Success criteria for a Sprint is something that I have discussed more times that I can keep track of. From interns and graduates fresh out of university to seasoned C-level managers, everybody seems to have their own idea of what 'success' looks like in Scrum.

Probably the most commonly cited definition is that 'every card brought into the Sprint in Sprint Planning is done'. I think that this viewpoint revolves around the common misunderstanding that the Sprint Backlog is a task list, and therefore the definition of success is coupled to that list being completed.

That's a kinda scary definition, because it inverts the first principle of agile software development by suggesting that following a plan is the most important thing.

Another common angle is that 'success' means that the Sprint Goal is done. I greatly prefer this over the previous definition; a well crafted Sprint Goal ensures that there is flexibility in scope, but also provides a 'guarantee' that value in being delivered to the user/customer. If a team is achieving this every Sprint, that is a typically a pretty good sign for the health of the team, and the project. But it is definitely not the only sign of success.

For example, imagine a team that takes on a hugely complicated/complex Sprint Goal, and delivers all bar one very small part of it. Perhaps it is a global product and they managed to release an industry-changing new feature in all bar the smallest of their supported markets. This is probably still a triumphant victory for not just the team but their wider business. If they had taken on a smaller goal which they did get completely 'done' but made no material difference to the business or industry, would that have been more successful? I think that we'd all agree not.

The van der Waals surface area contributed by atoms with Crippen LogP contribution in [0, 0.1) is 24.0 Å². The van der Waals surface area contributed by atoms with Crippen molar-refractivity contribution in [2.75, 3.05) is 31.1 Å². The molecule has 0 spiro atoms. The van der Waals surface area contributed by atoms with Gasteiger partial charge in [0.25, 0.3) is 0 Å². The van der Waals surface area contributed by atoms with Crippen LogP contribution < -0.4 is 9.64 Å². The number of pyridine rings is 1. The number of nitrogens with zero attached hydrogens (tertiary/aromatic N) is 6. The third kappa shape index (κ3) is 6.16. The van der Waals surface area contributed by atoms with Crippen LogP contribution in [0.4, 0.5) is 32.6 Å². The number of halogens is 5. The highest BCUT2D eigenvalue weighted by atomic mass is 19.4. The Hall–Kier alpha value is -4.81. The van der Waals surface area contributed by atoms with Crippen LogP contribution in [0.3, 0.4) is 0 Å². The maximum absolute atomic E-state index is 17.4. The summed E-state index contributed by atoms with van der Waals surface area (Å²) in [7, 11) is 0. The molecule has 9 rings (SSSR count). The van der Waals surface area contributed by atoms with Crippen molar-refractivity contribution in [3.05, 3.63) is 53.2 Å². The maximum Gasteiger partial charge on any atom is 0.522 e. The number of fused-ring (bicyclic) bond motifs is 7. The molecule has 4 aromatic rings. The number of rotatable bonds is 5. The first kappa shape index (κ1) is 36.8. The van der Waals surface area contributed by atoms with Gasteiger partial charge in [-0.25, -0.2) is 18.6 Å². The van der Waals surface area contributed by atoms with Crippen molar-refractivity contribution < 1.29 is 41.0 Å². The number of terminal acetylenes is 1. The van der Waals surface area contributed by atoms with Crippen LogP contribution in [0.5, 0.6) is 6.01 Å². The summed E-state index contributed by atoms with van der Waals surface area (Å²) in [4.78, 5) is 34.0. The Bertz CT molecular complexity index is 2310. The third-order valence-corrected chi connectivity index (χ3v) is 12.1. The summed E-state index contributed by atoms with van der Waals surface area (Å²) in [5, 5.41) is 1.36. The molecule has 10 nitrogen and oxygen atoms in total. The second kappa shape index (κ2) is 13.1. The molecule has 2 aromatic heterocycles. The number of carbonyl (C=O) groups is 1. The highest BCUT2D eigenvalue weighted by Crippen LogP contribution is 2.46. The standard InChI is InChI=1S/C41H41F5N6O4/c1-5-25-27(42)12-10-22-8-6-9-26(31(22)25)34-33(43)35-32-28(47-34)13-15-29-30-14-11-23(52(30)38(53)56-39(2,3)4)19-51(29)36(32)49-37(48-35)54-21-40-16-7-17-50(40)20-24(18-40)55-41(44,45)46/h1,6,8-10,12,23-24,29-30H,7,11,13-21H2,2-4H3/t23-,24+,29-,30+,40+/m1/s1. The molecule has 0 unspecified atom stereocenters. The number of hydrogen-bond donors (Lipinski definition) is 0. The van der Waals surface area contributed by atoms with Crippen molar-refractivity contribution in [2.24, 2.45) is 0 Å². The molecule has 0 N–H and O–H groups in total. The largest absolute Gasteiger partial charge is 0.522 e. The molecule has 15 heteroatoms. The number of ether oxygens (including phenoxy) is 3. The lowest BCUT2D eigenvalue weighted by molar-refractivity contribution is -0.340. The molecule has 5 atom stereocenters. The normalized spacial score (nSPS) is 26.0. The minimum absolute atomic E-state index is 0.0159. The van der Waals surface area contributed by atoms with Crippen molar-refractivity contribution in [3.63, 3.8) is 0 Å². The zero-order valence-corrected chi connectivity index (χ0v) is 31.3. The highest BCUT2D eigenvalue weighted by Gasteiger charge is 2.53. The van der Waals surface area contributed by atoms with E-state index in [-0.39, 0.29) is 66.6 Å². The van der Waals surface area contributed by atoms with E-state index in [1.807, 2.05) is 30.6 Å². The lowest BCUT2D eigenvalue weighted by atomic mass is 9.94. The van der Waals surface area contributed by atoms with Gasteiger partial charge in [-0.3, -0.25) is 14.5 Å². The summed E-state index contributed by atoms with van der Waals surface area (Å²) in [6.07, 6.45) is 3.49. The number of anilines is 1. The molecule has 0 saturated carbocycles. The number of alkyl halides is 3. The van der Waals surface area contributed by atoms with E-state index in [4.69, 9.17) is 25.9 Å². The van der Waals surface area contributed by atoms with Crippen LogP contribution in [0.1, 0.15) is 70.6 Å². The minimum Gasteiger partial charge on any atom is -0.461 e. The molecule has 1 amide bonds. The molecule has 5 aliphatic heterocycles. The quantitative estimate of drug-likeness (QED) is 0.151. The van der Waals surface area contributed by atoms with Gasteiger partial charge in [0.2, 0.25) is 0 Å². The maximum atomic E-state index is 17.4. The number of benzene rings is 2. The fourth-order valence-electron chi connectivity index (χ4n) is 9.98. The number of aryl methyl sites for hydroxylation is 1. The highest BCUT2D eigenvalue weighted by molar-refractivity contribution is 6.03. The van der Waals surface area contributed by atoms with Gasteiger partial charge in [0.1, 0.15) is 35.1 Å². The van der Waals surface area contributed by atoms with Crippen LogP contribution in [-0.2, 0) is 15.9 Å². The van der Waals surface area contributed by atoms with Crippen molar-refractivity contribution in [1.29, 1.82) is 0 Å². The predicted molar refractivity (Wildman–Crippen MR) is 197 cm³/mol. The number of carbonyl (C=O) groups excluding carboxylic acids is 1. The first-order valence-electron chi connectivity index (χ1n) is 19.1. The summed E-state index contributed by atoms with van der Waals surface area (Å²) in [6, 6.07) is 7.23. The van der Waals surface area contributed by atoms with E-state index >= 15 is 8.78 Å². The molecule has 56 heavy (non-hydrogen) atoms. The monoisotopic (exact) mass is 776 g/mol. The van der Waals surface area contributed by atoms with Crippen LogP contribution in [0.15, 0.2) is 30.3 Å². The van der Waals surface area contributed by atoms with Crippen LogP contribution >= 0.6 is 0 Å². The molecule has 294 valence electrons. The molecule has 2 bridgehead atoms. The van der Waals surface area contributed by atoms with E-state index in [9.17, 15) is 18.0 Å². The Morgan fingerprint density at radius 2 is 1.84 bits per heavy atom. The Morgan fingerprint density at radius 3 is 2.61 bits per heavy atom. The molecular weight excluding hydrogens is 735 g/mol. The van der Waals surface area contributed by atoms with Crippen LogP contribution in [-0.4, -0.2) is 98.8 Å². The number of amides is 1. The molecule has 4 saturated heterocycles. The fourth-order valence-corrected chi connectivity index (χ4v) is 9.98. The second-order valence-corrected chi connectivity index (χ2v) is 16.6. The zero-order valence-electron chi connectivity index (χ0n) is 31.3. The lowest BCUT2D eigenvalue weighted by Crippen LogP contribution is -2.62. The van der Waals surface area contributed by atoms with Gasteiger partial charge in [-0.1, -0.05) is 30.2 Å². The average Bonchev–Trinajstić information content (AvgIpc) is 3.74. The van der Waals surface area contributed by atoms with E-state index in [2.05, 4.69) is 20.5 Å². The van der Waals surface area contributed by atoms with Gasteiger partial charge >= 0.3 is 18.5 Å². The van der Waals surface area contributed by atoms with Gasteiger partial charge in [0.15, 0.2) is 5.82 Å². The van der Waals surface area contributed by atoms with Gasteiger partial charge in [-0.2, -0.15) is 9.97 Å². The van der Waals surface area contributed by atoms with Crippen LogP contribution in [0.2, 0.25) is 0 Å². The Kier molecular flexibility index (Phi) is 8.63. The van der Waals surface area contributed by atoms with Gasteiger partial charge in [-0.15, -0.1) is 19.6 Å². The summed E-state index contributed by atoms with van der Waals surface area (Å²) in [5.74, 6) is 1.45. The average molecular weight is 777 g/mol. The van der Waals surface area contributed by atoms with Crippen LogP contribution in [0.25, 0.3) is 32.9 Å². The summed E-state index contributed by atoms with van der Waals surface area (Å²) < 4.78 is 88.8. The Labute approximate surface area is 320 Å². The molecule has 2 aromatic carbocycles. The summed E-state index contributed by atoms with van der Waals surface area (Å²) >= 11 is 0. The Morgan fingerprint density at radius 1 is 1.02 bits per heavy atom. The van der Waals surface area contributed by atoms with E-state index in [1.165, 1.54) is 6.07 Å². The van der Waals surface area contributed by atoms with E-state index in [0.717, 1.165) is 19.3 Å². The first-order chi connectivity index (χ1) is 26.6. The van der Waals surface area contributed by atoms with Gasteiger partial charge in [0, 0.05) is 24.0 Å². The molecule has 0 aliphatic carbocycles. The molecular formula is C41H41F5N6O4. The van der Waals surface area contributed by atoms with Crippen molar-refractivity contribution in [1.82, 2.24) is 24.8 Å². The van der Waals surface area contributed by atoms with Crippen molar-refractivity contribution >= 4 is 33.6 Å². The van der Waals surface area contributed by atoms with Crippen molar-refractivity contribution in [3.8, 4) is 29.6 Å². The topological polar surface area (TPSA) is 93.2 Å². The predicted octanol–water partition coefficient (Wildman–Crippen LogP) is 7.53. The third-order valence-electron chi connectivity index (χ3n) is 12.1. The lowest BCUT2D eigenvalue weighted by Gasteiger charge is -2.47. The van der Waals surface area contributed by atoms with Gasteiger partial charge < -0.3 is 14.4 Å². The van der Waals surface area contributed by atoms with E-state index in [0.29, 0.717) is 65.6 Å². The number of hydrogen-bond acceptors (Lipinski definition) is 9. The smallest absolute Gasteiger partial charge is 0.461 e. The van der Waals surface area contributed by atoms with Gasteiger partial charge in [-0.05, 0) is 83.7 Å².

The purpose of a Sprint is to give teams a chance to creatively solve complex problems. It's an empirical process which means it all revolves around inspection and adaption.

This starts to highlight the problem with having black and white 'success' criteria. In a complex domain, we cannot [reliably] predict the relationship between cause and effect. In other words, we can't know before we start exactly how things will unfold. It's like trying to define success for each and every child, before they are even born.

Our definition of success really needs to acknowledge the uncertainty that has brought us towards an empirical agile process, rather than a tightly defined (more waterfall) one. This takes us to where we started this post, with a definition of success which can be applied uniformly and crucially explained to key stakeholders like management.

Your Sprint Goal still matters, but I think it is for the team to define and understand exactly what it means to them. The Scrum Guide says it "…is an objective set for the Sprint that… provides guidance to the Development Team on why it is building the Increment", and I think that is a pretty good starting point.

If you've got a different (or more concise) definition of success, please comment below.